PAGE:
Dieselec generates brighter future after Thistle takeover

As featured in the Herald

When Paul Moore left school at 16 for an electrical engineering apprenticeship at Thistle Generators in Glasgow, he little imagined that 25 years later he would be rescuing the company, as he built one of Scotland’s fastest-growing businesses.

After leaving Thistle at the age of 34, with two young children and no capital, Mr Moore started Dieselec as a rival generator dealership. Nine months ago Dieselec brought Thistle out of administration to more than double its size, having just opened a London office and quadrupled the size of its headquarters in a move from Cumbernauld to Milngavie.

The business has already supplied all the standby power for major new hospitals in Scotland including Glasgow’s Victoria, and its London team has just landed a £3.5 million contract for a financial institution in central London.

Group turnover could hit £20m next year, and underlying operating profit doubled last year to £1.1m.

Emergency power generation is built in at the design stage to new developments where loss of power would be disastrous, from hospitals to supermarkets to data centres.

Mr Moore notes: “Retailers need standby power systems to keep stores operational, and keep revenue going through the doors – another factor is frozen food which they don’t want to melt and go off.”

Given its track record and the sectors it targets, the Scottish company – already employing 52 staff – sees big opportunities ahead to build a UK-wide business.

Dieselec was not only debt-free but ready for expansion, thanks to teaming up a year ago with an ideal backer in the shape of private equity group Nevis Capital, the vehicle of John and James Pirrie.

The Glasgow-based brothers had created Nevis after selling their own generator business LCH to Speedy Hire in 2006 for £62m. John Pirrie now chairs an eight-strong board including five non-executives from Nevis, which has an equal shareholding with management. Mr Moore says: “There were only two directors in the business. I said we needed more direction, someone who has done it and bought the T-shirt, to mentor us along the way, get us to the next level. We wanted an outside pair of eyes.”

The investment was the seventh Nevis had made in four years, as it bought out the shareholding of Dieselec co-founder Jim Arthur for a seven-figure sum in a multi-million pound deal.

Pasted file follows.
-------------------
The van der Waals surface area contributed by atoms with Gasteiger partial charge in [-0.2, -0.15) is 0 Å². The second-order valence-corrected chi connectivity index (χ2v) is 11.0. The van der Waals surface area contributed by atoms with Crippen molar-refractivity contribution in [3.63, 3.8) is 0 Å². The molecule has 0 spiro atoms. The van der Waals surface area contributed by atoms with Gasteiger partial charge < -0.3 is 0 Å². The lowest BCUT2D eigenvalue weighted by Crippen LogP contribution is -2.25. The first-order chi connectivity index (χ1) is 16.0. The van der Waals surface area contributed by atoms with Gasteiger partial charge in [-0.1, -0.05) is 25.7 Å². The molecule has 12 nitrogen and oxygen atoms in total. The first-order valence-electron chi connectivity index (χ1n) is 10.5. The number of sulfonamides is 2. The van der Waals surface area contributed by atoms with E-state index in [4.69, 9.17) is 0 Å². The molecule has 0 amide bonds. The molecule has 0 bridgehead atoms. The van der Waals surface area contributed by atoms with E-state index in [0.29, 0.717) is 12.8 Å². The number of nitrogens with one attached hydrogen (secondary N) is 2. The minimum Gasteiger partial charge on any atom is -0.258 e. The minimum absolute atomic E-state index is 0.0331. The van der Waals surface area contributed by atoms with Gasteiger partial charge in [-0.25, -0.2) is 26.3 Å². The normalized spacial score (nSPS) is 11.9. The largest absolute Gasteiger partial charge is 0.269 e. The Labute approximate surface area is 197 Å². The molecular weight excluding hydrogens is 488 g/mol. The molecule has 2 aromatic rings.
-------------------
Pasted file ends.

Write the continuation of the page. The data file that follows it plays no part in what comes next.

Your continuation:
Mr Moore says the opportunity to buy over his original employer was well-timed, as he and fellow director Brian Muirie – formerly with LCH – had grown Dieselec’s turnover from £900,000 to £7m in six years virtually on their own.

“They were an over-resourced company and we were an under-resourced company, both working in the same markets,” he says.

“At that point our business was probably over-trading,” he admits. Dieselec had no finance director, no sales force, no project managers, and no administrative team.

Recalling the intense pressures prior to the merger, Mr Moore says: “Rather than doing everything yourself I can start delegating to a proper management team. I’m still very busy, still working on average a 60-hour week, but it has calmed down a lot from where it was.”

When Paul Moore left the Bothwell offices of Thistle as sales director after 19 years, it had been his only workplace.

“At that point I wanted to go and work for myself, to make a go of it in the big bad world. I left on the first day back after Christmas and it wasn’t a pleasant experience.”

But after months spent down south dabbling in portable generators and waiting for his restrictive covenants to expire, Mr Moore began to target his old clients, the consulting engineers and mechanical and electrical contractors.

Crucially he secured a dealership with leading generator manufacturers FG Wilson of Belfast, breaking Thistle’s previous exclusivity.

“We remortgaged our houses to come up with some working capital,” he recalls. “We got some industrial premises and hired some equipment. We didn’t approach the banks, and we have never had a bank facility ever since.”

By the end of last year, Dieselec with 12 people was turning over £7m while Thistle was doing £10m with 30 people – and going under. The arrival of Nevis Capital was followed soon after by intelligence that Thistle was in trouble. “We heard rumours they weren’t performing,” Mr Moore says. “We had to act quickly.”

A deal with administrators KPMG was hammered out, saving 30 jobs, and Mr Moore spent much of his time from December to February at Thistle’s Bothwell depot, where he began his career.

He says: “We purchased the business and closed down Bothwell,” he says. “The difficult part was trying to manage the business at that time. There were still only two of us, and we were in the process of relocating to Milngavie.”

The site was acquired by Nevis last year as a base for an enlarged group of investee industrial firms. It had already moved the former Woodside Power, which it acquired in late 2009 for a reported £4m, from Airdrie and rebranded it as Apex Generators, competing head to head with Speedy.

Dieselec Thistle boasts a management structure undreamed of at the old Dieselec, with a finance director, properly resourced sales, project management, engineering services and administration, and an eight-strong team in London. Housed in a new industrial unit at Dartford, it is hungry for big contracts to follow those already won with the likes of Bank of China and Queen Elizabeth Hospital.

“We have got the potential to take business forward,” Mr Moore says.

“Once we have got the London facility up and running, our plan will be to go somewhere in the Midlands and replicate what we have done in London. We want to be the UK market leader, and we have got the infrastructure there to do it.”